Answerman
How Is Anime Changing Visually These Days?

by Justin Sevakis,

Jake asks:

The one thing I find really interesting about watching anime from many different decades is seeing the evolution and overall visual improvement anime has gone though. In general I have an eye for telling at least roughly when a series was released based on the animation style and techniques. I used to be able to tell a major difference between something that came out five years ago compared to now, but not as much anymore. In past articles its been made clear that the move to 4K is going to be a slow and arduous even for non animated TV and movies. Has anime essentially hit a visual glass ceiling at 1080p since there doesn't seem to be any financial or physical pressures to change? Or are changes still happening but there are a lot less obvious than they used to be?

As I've written before, it's pretty unlikely any anime will be made in 4K in the foreseeable future. Most anime isn't composited -- compositing being the step where all of the individual art elements are combined, moved against each other, and have visual effects added -- in full 1080p. Nearly all of it is produced in some lower resolution (often 720p or somewhere in between 720 and 1080), and then scaled to a standard resolution at editing. Very, very few people seem to be able to tell the difference when this happens, and even the video quality-obsessed geeks that frequent anime Blu-ray forums don't really complain about this.

So, if nobody even seems to notice when animators amp up the resolution to full 1080p, why would anime creators spend the time and money to make something in 4K? After all, anime is mostly line art, which modern hardware can scale up just fine. There's no real additional detail to be added at such a high resolution. You're not going to get anything more at a higher resolution -- there's simply nothing more to see.

But that's fine. While the art form isn't getting higher resolution, there are plenty of other ways for it to evolve. The biggest and most obvious one is the introduction of 3D CG techniques. These have changed the look of anime in the last few years, but in a subtle way: they're slowly raising the bar on the sorts of visual fireworks that can be achieved in the time-crunched schedule of TV animation production.

Japan is getting far better at 3D CG techniques. While throughout the 2000s such work was relegated to moving backgrounds, mecha and things like planes and cars, these days whole characters are created in 3D and then a "cel shading" filter is applied to make them look hand-drawn. Many fans can easily spot the shows that use this as an aesthetic and use it throughout the production (BBK/BRNK, Expelled from Paradise, Arpeggio of Blue Steel, etc.) but it's getting harder to detect as techniques improve. But many anime quietly only use this technique for a few technically challenging shots here and there, and few people seem to notice.

What's also improving fast are compositing techniques. Most anime has its transparent virtual "cels" layered on top of backgrounds in software like Adobe After Effects, but new plug-ins and faster rendering is allowing more interesting techniques to be applied at this stage in the process. New lighting effects, the ability to treat 2D artwork as if it were a 3D object, light it in 3 dimensions, apply textures, and new ways of warping and distortion and other special effects are vastly broadening the palate of animators. So while a quiet domestic scene might look roughly the same in anime today as it did ten years ago, a fantasy-drenched sci-fi battle sequence probably looks orders of magnitude better today.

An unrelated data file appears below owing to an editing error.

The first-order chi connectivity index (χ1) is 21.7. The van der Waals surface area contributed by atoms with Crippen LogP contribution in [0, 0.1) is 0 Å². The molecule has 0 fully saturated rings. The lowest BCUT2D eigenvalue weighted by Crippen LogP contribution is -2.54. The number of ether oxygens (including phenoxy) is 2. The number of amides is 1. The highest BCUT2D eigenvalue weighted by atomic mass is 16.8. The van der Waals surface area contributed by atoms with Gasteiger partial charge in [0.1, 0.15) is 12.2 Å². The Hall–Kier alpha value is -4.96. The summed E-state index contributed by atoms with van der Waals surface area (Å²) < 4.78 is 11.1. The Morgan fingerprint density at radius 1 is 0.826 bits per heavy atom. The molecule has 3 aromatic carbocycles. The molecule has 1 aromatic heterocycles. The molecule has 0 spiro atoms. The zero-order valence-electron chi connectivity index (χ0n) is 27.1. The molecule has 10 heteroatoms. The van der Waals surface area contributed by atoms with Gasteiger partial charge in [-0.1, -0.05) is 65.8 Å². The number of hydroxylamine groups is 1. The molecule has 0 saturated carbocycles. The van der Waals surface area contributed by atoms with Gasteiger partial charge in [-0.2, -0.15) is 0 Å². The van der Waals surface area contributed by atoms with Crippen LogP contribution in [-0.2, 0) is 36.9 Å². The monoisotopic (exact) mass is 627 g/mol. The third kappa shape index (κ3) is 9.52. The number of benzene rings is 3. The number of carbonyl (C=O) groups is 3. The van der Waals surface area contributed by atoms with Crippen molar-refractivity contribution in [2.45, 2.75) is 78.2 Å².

Finally, increasing broadband speeds and better software and network workflows have allowed anime production to travel across borders at lightning speed, in ways never before imagined. Now animation units in Seoul or Bangkok can work and be supervised by Japanese creative staff in real-time, corrections can be made digitally as soon as they're done, and tweaks and direction can be given immediately. Many, many days were wasted in years past, waiting for finished artwork to be packaged up, shipped, received and inventoried. If some overseas staff were doing something wrong, days or even weeks would be wasted by the time the mistake was caught.

This has resulted in a huge productivity boost that has allowed for better overall animation. There's no specific change to the actual technique, but faster workflows mean a lot less wasted effort, and a lot more time to keep characters on model, smooth out motion, and correct embarrassing mistakes.Occasionally really crappy looking shows still see broadcast, but on the whole, it happens a lot less these days. And comparing the overall drawing quality of an average TV series from 2016 usually shows a dramatic improvement over what was possible on a TV budget and schedule in decades past.

Anime quality is definitely getting better, even at the insane pace at which it's made these days. But these days the changes are subtle and harder to immediately detect.


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Anime News Network founder Justin Sevakis wrote Answerman between July 2013 and August 2019, and had over 20 years of experience in the anime business at the time. These days, he's the owner of the video production company MediaOCD, where he produces many anime Blu-rays. You can follow him on Twitter at @worldofcrap.


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